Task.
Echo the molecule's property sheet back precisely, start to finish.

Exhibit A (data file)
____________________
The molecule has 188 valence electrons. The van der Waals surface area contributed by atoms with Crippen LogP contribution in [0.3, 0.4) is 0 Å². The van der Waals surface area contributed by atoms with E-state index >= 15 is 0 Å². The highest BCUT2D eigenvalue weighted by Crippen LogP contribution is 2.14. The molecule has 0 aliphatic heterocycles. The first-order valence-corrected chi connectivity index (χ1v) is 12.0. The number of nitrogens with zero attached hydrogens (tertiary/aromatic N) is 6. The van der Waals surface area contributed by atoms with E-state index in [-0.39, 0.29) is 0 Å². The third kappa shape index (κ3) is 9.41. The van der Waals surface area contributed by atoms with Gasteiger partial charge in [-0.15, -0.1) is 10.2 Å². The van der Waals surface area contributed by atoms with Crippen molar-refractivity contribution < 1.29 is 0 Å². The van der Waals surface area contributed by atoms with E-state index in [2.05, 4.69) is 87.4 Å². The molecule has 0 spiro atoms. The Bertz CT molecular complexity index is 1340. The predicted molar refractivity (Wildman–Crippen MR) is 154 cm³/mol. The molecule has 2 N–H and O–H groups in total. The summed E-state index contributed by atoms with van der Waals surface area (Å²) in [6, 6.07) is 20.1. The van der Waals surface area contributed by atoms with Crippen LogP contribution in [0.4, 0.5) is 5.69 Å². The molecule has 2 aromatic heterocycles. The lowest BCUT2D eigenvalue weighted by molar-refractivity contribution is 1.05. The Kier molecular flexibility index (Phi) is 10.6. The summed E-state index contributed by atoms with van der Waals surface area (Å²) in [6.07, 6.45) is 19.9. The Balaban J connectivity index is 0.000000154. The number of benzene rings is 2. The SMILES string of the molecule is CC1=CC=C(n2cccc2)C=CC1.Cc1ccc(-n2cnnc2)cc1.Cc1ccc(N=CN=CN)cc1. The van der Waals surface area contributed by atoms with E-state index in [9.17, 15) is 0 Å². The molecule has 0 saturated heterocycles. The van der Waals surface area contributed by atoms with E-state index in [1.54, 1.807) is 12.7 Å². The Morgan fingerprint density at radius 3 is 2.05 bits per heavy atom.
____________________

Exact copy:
The molecule has 188 valence electrons. The van der Waals surface area contributed by atoms with Crippen LogP contribution in [0.3, 0.4) is 0 Å². The van der Waals surface area contributed by atoms with E-state index >= 15 is 0 Å². The highest BCUT2D eigenvalue weighted by Crippen LogP contribution is 2.14. The molecule has 0 aliphatic heterocycles. The first-order valence-corrected chi connectivity index (χ1v) is 12.0. The number of nitrogens with zero attached hydrogens (tertiary/aromatic N) is 6. The van der Waals surface area contributed by atoms with E-state index in [-0.39, 0.29) is 0 Å². The third kappa shape index (κ3) is 9.41. The van der Waals surface area contributed by atoms with Gasteiger partial charge in [-0.15, -0.1) is 10.2 Å². The van der Waals surface area contributed by atoms with Crippen molar-refractivity contribution < 1.29 is 0 Å². The van der Waals surface area contributed by atoms with E-state index in [2.05, 4.69) is 87.4 Å². The molecule has 0 spiro atoms. The Bertz CT molecular complexity index is 1340. The predicted molar refractivity (Wildman–Crippen MR) is 154 cm³/mol. The molecule has 2 N–H and O–H groups in total. The summed E-state index contributed by atoms with van der Waals surface area (Å²) in [6, 6.07) is 20.1. The van der Waals surface area contributed by atoms with Crippen LogP contribution in [0.4, 0.5) is 5.69 Å². The molecule has 2 aromatic heterocycles. The lowest BCUT2D eigenvalue weighted by molar-refractivity contribution is 1.05. The Kier molecular flexibility index (Phi) is 10.6. The summed E-state index contributed by atoms with van der Waals surface area (Å²) in [6.07, 6.45) is 19.9. The Balaban J connectivity index is 0.000000154. The number of benzene rings is 2. The SMILES string of the molecule is CC1=CC=C(n2cccc2)C=CC1.Cc1ccc(-n2cnnc2)cc1.Cc1ccc(N=CN=CN)cc1. The van der Waals surface area contributed by atoms with E-state index in [9.17, 15) is 0 Å². The molecule has 0 saturated heterocycles. The van der Waals surface area contributed by atoms with E-state index in [1.54, 1.807) is 12.7 Å². The Morgan fingerprint density at radius 3 is 2.05 bits per heavy atom.